My argument is, just go out there and get started. Go make your first thousand bucks. Go do it part time, whatever you got to do. I’m not a big fan of doing it part time long because I think that it makes it easy to kind of throw in the towel when you have a backup plan. But, I’m saying just go make that first thousand bucks, do it part time, get all your ducks in a row so that when next spring rolls around you are completely ready to go and you’ve already learned some lessons, and there’s nothing to keep you from getting started.

Second, keep it simple, just focus on a few core services to get started. Don’t try to provide every other service like all of your competitors who have been doing it for ten years. You don’t have to do all that, yeah in time you might want to but just keep it simple. That’ll give you a better chance of being successful, you are more likely to make it, there’s less stuff you have to worry about, and the fewer things you do, the better you’ll do them and you’ll make more money at it. Trying to do too many things is absolutely not worth it.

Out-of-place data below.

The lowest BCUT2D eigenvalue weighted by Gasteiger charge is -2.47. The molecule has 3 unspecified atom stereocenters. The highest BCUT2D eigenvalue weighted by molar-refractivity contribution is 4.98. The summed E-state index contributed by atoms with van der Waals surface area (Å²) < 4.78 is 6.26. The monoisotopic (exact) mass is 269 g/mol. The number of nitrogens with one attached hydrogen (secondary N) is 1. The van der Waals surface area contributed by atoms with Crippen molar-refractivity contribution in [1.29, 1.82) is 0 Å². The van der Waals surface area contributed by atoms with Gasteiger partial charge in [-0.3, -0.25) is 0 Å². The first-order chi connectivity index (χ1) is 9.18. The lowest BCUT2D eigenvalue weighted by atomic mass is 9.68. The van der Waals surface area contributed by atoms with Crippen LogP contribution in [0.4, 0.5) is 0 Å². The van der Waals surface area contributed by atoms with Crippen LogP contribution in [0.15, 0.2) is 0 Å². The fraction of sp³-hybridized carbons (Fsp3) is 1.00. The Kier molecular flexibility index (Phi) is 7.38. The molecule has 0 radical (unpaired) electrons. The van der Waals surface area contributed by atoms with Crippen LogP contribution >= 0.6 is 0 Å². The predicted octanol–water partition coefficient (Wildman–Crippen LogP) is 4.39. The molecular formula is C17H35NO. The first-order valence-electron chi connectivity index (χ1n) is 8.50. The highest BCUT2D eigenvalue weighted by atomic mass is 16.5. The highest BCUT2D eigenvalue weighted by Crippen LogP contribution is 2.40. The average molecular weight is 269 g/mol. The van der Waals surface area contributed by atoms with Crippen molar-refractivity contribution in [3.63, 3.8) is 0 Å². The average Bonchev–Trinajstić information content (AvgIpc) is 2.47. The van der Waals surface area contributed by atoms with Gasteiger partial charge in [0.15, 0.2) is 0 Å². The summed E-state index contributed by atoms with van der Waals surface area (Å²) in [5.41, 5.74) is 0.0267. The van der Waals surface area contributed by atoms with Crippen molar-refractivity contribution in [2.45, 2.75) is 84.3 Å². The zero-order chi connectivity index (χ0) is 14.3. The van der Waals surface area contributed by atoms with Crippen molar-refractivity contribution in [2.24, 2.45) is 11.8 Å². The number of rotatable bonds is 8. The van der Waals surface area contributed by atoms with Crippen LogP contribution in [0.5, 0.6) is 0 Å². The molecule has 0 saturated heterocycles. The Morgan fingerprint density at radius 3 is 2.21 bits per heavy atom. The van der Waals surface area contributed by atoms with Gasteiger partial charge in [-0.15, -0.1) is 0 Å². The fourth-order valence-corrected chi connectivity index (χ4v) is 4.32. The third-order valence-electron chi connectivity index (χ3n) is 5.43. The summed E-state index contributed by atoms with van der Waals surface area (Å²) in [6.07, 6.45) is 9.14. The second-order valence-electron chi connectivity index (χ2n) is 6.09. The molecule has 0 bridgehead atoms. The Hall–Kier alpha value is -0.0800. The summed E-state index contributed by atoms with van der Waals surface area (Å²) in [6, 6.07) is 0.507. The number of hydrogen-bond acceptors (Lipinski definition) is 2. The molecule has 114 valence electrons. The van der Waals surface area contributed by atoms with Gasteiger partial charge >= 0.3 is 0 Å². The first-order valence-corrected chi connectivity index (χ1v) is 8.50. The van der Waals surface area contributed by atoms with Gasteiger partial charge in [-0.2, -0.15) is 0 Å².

I would say number three is, remember what your number one goal is. Your number one goal is to sell. Your number one goal is not to build processes or procedures or think through what might happen in six months when you hire a person. It is not to get all your ducks in a row for when you hire a manager someday or think about all of the types of equipment you could possibly need. Your job is not to optimize your business and think through all of the potential problems and risks and things that might come your way. Your only job is to sell and then when you sell, do a really good job performing that work. Everything else will fall into place. It’s going to be messy, it’s not going to be perfect, it won’t run perfectly. If your personality is where you have to have everything perfect, your ducks in a row, and you’re very process oriented, you have to fight that tendency and you just have to know that your only job is to sell because selling and making money is survival, everything else doesn’t make you money. It just optimizes the business and trims costs. Do that later. First, you sell.